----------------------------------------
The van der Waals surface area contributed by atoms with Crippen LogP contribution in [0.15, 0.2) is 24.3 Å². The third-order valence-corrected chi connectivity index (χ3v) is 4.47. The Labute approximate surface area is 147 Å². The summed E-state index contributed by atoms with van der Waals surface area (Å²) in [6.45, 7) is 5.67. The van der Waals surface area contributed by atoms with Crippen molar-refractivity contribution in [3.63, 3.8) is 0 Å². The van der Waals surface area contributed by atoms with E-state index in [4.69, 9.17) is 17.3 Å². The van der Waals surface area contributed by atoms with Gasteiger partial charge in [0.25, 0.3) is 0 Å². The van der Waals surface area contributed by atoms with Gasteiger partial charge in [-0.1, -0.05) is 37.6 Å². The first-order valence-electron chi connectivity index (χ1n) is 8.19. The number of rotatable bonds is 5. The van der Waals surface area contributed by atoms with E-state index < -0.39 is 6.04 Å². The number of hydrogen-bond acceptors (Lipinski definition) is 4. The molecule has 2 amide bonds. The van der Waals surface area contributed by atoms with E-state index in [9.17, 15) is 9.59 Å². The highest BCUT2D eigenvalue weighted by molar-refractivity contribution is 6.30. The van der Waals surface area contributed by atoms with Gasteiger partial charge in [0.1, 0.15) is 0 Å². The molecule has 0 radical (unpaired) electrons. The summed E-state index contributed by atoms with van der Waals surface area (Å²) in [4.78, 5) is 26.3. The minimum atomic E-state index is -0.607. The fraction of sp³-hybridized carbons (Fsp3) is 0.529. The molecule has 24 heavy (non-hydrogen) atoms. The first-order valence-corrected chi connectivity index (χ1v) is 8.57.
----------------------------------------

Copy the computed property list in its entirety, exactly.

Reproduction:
The van der Waals surface area contributed by atoms with Crippen LogP contribution in [0.15, 0.2) is 24.3 Å². The third-order valence-corrected chi connectivity index (χ3v) is 4.47. The Labute approximate surface area is 147 Å². The summed E-state index contributed by atoms with van der Waals surface area (Å²) in [6.45, 7) is 5.67. The van der Waals surface area contributed by atoms with Crippen molar-refractivity contribution in [3.63, 3.8) is 0 Å². The van der Waals surface area contributed by atoms with E-state index in [4.69, 9.17) is 17.3 Å². The van der Waals surface area contributed by atoms with Gasteiger partial charge in [0.25, 0.3) is 0 Å². The van der Waals surface area contributed by atoms with Gasteiger partial charge in [-0.1, -0.05) is 37.6 Å². The first-order valence-electron chi connectivity index (χ1n) is 8.19. The number of rotatable bonds is 5. The van der Waals surface area contributed by atoms with E-state index < -0.39 is 6.04 Å². The number of hydrogen-bond acceptors (Lipinski definition) is 4. The molecule has 2 amide bonds. The van der Waals surface area contributed by atoms with E-state index in [9.17, 15) is 9.59 Å². The highest BCUT2D eigenvalue weighted by molar-refractivity contribution is 6.30. The van der Waals surface area contributed by atoms with Gasteiger partial charge in [0.1, 0.15) is 0 Å². The molecule has 0 radical (unpaired) electrons. The summed E-state index contributed by atoms with van der Waals surface area (Å²) in [4.78, 5) is 26.3. The minimum atomic E-state index is -0.607. The fraction of sp³-hybridized carbons (Fsp3) is 0.529. The molecule has 24 heavy (non-hydrogen) atoms. The first-order valence-corrected chi connectivity index (χ1v) is 8.57.